IT’S that time of year again when we men emerge half-blinking in the wintry sunshine and venture forth in another valiant attempt to achieve the impossible, all the while resisting the urge to utter the immortal words, “she’s about the same size as you” to the attractive woman in the lingerie department (in an ironic, knowing way, of course).
Yes, it’s Christmas shopping time. That two-week window of panic, confusion and a bit more panic that sees blokes up and down the land descend on the shops with little more than an inkling of an ideal budget and vague thoughts of maybe buying our other halves a nice new coat or possibly even a pair of earrings.
After an hour of aimless drifting from store window to store window, these thoughts are invariably superceded by a complete crisis of confidence that culminates in the purchase of the second most expensive gift pack in the Body Shop and a retreat to McDonalds for a well-earned Big Mac meal.
I read some survey the other week that had found that most women have given up on their husband or boyfriend buying them something they actually like for Christmas.
That’s harsh. But women really only have themselves to blame.
You see we men, as women really should have worked out by now, don’t do subtlety and nuance.
Drop as many hints as you like that you’ve got your heart set on a new handbag, unless you actually say the words “I want a new handbag” the chances are you’re not going to get one.
The Missus, to her credit, finally grasped this a couple of years ago when she gently clarified a few things on the issue of festive gift-buying.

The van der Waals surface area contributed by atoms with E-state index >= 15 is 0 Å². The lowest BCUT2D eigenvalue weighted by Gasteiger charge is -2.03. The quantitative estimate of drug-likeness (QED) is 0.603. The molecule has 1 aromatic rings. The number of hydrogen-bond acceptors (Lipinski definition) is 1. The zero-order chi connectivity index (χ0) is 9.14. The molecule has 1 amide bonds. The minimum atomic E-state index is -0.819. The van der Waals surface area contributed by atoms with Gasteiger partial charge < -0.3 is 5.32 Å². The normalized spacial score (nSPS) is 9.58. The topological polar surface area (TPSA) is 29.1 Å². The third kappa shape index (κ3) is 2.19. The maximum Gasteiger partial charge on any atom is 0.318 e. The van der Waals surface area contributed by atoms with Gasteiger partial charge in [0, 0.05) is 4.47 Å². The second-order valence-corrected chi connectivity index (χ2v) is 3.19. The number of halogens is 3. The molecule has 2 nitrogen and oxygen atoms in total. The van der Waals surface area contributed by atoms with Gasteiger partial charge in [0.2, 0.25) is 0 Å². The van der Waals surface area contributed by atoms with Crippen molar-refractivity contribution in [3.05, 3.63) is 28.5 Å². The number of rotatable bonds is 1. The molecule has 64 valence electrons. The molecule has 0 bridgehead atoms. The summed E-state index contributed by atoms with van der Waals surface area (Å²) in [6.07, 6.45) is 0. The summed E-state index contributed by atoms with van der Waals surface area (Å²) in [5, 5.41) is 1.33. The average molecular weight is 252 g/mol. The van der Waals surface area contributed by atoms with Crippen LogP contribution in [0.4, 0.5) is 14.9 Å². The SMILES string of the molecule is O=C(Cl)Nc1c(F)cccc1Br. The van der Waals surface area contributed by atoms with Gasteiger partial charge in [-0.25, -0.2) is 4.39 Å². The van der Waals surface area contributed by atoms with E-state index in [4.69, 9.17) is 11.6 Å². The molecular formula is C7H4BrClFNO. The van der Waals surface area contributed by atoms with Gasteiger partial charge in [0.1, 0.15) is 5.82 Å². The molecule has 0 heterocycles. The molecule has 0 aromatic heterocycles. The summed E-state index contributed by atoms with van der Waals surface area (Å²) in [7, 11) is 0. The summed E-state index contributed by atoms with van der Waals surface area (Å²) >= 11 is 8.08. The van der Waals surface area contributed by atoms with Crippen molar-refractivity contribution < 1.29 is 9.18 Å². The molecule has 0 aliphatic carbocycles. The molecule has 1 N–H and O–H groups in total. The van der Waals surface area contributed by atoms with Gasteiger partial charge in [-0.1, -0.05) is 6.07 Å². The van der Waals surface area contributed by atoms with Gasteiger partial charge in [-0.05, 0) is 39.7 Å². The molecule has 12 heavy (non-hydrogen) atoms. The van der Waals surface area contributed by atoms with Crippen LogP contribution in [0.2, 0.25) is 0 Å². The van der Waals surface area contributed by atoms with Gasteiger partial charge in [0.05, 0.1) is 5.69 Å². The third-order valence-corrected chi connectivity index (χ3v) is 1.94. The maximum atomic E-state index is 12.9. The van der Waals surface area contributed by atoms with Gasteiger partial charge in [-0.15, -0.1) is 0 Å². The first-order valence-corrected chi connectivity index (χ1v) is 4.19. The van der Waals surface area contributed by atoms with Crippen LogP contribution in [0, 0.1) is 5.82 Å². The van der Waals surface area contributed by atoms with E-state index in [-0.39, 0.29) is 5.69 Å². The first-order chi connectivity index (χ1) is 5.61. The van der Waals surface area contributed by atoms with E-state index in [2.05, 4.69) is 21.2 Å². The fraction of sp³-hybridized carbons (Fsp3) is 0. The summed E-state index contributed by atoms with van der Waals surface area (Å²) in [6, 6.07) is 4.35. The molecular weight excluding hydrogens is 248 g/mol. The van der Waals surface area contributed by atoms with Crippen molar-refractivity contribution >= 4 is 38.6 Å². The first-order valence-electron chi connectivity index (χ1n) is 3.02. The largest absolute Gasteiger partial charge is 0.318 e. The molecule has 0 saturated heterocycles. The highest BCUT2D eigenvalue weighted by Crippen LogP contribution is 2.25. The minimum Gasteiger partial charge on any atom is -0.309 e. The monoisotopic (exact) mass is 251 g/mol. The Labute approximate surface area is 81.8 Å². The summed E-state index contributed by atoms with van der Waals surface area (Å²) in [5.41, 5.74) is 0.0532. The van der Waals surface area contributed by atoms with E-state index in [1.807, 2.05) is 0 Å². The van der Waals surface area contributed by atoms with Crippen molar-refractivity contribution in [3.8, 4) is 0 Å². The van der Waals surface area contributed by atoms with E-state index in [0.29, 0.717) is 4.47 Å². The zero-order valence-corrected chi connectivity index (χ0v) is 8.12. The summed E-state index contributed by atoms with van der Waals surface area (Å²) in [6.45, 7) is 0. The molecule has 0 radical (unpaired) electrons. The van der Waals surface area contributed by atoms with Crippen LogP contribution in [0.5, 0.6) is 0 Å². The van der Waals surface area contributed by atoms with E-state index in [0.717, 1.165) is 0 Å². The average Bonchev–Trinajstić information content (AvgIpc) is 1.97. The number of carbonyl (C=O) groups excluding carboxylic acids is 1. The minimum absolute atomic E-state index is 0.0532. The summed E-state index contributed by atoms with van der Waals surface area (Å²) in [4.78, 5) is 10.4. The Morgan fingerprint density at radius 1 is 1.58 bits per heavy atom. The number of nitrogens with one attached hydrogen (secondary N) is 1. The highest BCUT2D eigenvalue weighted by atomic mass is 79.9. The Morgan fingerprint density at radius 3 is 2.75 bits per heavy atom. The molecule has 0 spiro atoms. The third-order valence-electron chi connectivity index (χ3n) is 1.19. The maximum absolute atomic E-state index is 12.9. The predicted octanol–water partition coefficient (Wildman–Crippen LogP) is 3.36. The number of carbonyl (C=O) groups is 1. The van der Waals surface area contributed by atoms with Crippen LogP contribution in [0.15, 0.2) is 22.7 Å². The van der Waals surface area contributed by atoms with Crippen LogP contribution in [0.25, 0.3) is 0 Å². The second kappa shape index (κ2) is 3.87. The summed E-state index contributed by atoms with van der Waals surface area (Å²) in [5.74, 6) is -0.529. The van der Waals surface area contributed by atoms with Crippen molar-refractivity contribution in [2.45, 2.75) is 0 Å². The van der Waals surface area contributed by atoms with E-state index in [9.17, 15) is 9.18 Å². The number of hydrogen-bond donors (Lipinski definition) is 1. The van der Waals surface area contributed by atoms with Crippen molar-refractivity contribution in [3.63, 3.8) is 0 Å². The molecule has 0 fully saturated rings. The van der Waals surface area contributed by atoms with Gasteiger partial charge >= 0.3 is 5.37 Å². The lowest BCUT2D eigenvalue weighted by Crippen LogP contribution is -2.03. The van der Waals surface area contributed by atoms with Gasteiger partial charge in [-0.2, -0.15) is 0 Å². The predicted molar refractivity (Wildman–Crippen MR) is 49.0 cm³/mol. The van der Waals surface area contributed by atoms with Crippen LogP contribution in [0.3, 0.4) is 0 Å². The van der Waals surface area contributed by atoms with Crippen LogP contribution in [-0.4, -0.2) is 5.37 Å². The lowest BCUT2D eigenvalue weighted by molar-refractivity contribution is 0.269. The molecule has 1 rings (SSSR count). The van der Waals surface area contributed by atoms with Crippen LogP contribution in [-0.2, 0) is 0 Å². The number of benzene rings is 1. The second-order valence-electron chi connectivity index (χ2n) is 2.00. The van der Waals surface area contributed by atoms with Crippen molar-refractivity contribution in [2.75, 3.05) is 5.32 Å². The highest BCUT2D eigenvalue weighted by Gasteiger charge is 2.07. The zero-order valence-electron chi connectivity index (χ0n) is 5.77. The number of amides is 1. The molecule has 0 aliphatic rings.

“You know you often get me CDs and DVDs for Christmas?” she enquired on night as we sat watching TV.
“Yep,” I said, nodding my head while mentally patting myself on the back for choosing presents that had been so thoroughly enjoyed.
“Erm, can you not do that this year please?”
And that, unfortunately, is where the present-buying advice pretty much stopped.
It forced me to abandon the safe haven of books, CDs and DVDs – things men actually know something about – and shoved me back into the unforgiving world of tinted moisturisers, boots that come in a million different styles and perfumes that may all smell the same to us but apparently vary between “gorgeous” and “repugnant”.
So I’ll be out there with you my brothers, wearing the same grim expression and wishing I was anywhere but the womenswear section of House of Fraser, preferably the pub.
Still, I’m sure all the misery and self-doubt will be worth it come Christmas Day when our loved ones unwrap the presents we’ve chosen for them and utter those magical words: “You did keep the receipt, didn’t you?”